W3C home > Mailing lists > Public > wai-tech-comments@w3.org > January 2002

Re: XHTML 2.0 Architectural/Accessibility Issues

From: Sean B. Palmer <sean@mysterylights.com>
Date: Mon, 7 Jan 2002 23:19:48 -0000
Message-ID: <01b301c197d1$d0c64ba0$81560150@localhost>
To: <DPawson@rnib.org.uk>
Cc: <wai-tech-comments@w3.org>
> a,b,c and d infer a choice class of information.

I wonder if the letters that correspond to each choice can be
considered style or structure? I think that the CSS group considered
them to be style, and styling bullet points is a matter for CSS, but
note also the fact that user agents should copy out the points
(whatever style they may be) into the clipboard.

The thing to aim for w.r.t. XHTML 2.0 - and indeed all those languages
that are under the XAG domain - is that they promote grouping and
selection by elem/attr type, and have sufficient identity that one may
apply a particular style to the elems/attrs later on.

The kind of issue that I was raising was as to why we should have a
seperate element for list items? Why can't paragraphs be list items?
When you think about it, the different types of
grouping/selection/division elements in XHTML are fairly arbitrary,
and their choices seem to be based on those of information types in
pre-Web printed media. I can't say that I'd do it *much* differently,
but I wonder why we should step when we can take a leap.

> > [Annotations] It means making it as standard as rel="stylesheet"
> > is now; which is probably a good thing.
> >
> > Annotation can also help when adding metadata about the
> > varieties of content of different modalities,
> That worries me. the link, rel="stylesheet" is reputedly something
> James Clark threw together to fill a gap.

Oops, I should have been more careful with my wording... I didn't mean
that there should be a mechanism similar to rel="stylesheet"
technology-wise (I'm neutral as to how the link type gets
implemented), I just meant that there should be a very basic type in
the language that everyone can recognize as the de_facto for making
that association. In XHTML, at the moment, there isn't one, and that's
bad news all around.

> > The media type might be MP3, RAM, or even an HTML
> > transcript. The reference to "one minute into the audio"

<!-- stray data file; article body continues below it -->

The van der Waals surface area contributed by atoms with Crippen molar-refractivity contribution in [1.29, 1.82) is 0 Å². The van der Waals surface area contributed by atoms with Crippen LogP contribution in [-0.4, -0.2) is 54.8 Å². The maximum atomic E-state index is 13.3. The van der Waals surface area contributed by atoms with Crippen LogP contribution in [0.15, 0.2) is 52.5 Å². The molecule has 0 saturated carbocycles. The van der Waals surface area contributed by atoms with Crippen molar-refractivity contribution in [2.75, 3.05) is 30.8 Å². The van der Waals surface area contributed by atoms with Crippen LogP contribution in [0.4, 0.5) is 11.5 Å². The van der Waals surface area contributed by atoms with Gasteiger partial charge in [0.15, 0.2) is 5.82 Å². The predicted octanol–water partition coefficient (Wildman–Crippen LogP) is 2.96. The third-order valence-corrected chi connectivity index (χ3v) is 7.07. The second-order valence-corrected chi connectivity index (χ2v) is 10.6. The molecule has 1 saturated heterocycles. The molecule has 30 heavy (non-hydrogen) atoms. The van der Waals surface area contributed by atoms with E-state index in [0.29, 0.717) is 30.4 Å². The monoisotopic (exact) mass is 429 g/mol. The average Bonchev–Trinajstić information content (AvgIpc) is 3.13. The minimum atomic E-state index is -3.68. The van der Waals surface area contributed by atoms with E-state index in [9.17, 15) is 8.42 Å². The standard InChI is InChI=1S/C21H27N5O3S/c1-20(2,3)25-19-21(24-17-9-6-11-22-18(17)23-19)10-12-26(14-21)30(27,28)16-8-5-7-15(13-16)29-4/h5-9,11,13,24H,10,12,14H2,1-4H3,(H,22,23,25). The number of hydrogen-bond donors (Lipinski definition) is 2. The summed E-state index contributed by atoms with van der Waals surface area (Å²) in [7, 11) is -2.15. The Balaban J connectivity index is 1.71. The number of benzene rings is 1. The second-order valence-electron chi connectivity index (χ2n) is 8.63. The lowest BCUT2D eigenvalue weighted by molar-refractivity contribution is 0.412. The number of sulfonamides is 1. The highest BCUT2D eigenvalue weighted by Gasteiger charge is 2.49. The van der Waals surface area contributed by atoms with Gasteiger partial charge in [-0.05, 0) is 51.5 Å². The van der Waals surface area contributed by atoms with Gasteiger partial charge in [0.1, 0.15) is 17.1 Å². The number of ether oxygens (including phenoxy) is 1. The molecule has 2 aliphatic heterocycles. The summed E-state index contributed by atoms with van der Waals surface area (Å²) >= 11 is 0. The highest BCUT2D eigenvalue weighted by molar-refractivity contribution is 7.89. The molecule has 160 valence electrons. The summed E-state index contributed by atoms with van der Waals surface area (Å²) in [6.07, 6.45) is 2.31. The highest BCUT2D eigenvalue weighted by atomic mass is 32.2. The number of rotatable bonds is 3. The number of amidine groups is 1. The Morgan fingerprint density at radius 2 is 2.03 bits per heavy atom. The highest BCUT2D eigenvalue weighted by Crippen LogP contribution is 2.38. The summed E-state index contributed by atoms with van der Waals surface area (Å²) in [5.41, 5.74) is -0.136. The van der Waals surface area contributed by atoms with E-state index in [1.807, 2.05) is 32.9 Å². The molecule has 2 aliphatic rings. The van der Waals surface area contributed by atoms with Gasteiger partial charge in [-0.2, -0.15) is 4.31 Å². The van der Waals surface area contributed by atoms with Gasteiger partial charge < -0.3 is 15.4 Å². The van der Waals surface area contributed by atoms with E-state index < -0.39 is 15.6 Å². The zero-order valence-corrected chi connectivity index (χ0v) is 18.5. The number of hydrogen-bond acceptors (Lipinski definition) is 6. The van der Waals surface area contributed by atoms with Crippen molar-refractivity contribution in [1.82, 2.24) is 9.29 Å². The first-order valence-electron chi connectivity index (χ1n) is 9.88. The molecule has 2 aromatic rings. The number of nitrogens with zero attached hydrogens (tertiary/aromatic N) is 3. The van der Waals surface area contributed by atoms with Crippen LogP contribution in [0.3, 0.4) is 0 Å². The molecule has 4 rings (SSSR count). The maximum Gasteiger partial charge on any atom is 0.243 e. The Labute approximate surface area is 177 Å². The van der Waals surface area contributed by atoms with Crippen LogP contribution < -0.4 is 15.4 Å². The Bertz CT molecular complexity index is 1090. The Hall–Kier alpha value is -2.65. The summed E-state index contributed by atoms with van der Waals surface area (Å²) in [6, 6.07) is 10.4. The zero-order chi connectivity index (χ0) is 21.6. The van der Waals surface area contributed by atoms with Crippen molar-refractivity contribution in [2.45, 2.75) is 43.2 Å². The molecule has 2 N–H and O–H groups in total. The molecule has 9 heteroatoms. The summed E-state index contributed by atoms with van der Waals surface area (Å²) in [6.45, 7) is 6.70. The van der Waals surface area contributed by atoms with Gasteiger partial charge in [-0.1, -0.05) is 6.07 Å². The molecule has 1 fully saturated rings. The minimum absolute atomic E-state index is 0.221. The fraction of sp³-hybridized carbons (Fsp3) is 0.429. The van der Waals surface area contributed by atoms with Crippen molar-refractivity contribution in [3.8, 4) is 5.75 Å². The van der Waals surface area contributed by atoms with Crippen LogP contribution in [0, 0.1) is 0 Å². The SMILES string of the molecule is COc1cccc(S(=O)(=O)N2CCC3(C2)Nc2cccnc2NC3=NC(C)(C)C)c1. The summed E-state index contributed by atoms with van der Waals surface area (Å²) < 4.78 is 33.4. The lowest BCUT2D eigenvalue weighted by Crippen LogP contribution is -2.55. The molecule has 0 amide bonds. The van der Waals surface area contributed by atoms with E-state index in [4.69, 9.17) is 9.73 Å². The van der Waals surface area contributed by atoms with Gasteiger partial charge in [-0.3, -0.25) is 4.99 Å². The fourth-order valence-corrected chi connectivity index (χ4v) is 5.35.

> > should be the same across content types.
> Nice one. xpointer for smil?
> Are you looking for common syntax here Sean?

I'm not actually sure. The general opinion on the semantics of
fragment identifiers seems to change wildy depending upon who you're
discussing it with. TimBL talks about documents as having layers of


And DanC has talked about FragIDs being the same across media types,
but I'm not all that sure that an ID served out in HTML content can
also be served out in RDF as a variant. Are they mutually exclusive?
The RDF MIME type hasn't even been registered, so it's difficult to

So, what I really want is consensus on the matter. A common syntax
*would* be a very nice thing to have, to avoid things like XPointer.
XPointer was the thing that brought this issue up, for me. [I know
you've already got the following, but I want to spell it out for
reference purposes, and to clarify the position to myself.] Consider
if you have an audio transcript being served up as a variant of some
audio piece. In other words, when you visit:-


Depending upon your "accept" headers, you will either get back an XML
transcript of the audio, or the audio as some other form. Now, it is
quite possible to use an XPointer to point to some part of the
transcript, for example:-


But that XPointer may (and probably will not) apply to the audio media
type, so it's a dodgy URI-reference.

Consistent fragment syntax? I'd settle for almost anything, it'd be
better than what we have now. We already have the ID datatype for XML,
so why not get that consistently deployed? Of couse, when you get to
XML, the meaning of the FragID should probably be cast off to the
schema for the root namespace.

> > * Classes, IDs, extensions. Extra semantics: action item,
> > poem
> surely the real problem is semantic interpretation of the contents
> of the class attribute.

Yep. More a case of me rambling off in an odd direction, rather than
deliberately changing the problem domain. Identifying the lcasses is
of course important, which is why they should map to URIs, or have
some kind of well-set-out structure so that we can model them. At the
moment, XHTML doesn't really have anything suitable enough, unless you
take the profile attribute to create a kind of namespace for the class
attribute values as well as the rel/rev attribute values. That's a
gross hack, so something needs to be resolved for XHTML 2.0; although
any leaning towards QNames/URIs would make it more difficult to style
with CSS. I've done a fair amount of practical experimentation on this

Kindest Regards,
Sean B. Palmer
@prefix : <http://purl.org/net/swn#> .
:Sean :homepage <http://purl.org/net/sbp/> .
Received on Monday, 7 January 2002 18:27:34 UTC

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